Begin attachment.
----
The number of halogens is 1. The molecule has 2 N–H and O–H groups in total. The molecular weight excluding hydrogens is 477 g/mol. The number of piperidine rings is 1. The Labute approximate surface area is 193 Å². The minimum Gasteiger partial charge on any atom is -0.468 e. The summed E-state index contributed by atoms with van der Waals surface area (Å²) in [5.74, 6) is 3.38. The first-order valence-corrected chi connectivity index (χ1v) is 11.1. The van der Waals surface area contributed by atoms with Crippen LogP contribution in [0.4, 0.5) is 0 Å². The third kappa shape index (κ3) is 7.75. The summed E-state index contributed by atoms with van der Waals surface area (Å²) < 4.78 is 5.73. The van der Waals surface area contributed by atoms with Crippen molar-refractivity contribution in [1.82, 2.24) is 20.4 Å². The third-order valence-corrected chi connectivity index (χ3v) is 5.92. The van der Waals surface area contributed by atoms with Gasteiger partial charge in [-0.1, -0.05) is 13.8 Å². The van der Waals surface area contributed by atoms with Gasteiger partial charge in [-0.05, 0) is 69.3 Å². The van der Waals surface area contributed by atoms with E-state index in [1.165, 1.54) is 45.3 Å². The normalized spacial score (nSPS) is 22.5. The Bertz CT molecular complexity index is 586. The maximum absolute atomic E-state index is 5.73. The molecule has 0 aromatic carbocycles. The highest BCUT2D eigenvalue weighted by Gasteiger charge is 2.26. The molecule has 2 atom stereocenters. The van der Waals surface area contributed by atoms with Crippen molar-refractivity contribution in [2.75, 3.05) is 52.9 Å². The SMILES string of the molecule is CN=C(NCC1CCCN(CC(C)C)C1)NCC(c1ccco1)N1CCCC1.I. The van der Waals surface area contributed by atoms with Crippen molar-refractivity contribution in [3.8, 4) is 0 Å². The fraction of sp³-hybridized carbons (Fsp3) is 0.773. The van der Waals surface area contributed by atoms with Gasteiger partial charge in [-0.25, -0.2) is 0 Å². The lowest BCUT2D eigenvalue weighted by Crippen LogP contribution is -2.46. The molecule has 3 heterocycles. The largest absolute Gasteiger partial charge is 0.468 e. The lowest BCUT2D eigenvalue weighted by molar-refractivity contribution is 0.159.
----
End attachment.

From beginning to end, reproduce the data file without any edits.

The number of halogens is 1. The molecule has 2 N–H and O–H groups in total. The molecular weight excluding hydrogens is 477 g/mol. The number of piperidine rings is 1. The Labute approximate surface area is 193 Å². The minimum Gasteiger partial charge on any atom is -0.468 e. The summed E-state index contributed by atoms with van der Waals surface area (Å²) in [5.74, 6) is 3.38. The first-order valence-corrected chi connectivity index (χ1v) is 11.1. The van der Waals surface area contributed by atoms with Crippen LogP contribution in [0.4, 0.5) is 0 Å². The third kappa shape index (κ3) is 7.75. The summed E-state index contributed by atoms with van der Waals surface area (Å²) < 4.78 is 5.73. The van der Waals surface area contributed by atoms with Crippen molar-refractivity contribution in [1.82, 2.24) is 20.4 Å². The third-order valence-corrected chi connectivity index (χ3v) is 5.92. The van der Waals surface area contributed by atoms with Gasteiger partial charge in [-0.1, -0.05) is 13.8 Å². The van der Waals surface area contributed by atoms with Gasteiger partial charge in [-0.05, 0) is 69.3 Å². The van der Waals surface area contributed by atoms with E-state index in [1.165, 1.54) is 45.3 Å². The normalized spacial score (nSPS) is 22.5. The Bertz CT molecular complexity index is 586. The maximum absolute atomic E-state index is 5.73. The molecule has 0 aromatic carbocycles. The highest BCUT2D eigenvalue weighted by Gasteiger charge is 2.26. The molecule has 2 atom stereocenters. The van der Waals surface area contributed by atoms with Crippen molar-refractivity contribution in [2.75, 3.05) is 52.9 Å². The SMILES string of the molecule is CN=C(NCC1CCCN(CC(C)C)C1)NCC(c1ccco1)N1CCCC1.I. The van der Waals surface area contributed by atoms with Crippen molar-refractivity contribution in [3.8, 4) is 0 Å². The fraction of sp³-hybridized carbons (Fsp3) is 0.773. The van der Waals surface area contributed by atoms with Gasteiger partial charge in [-0.25, -0.2) is 0 Å². The lowest BCUT2D eigenvalue weighted by Crippen LogP contribution is -2.46. The molecule has 3 heterocycles. The largest absolute Gasteiger partial charge is 0.468 e. The lowest BCUT2D eigenvalue weighted by molar-refractivity contribution is 0.159.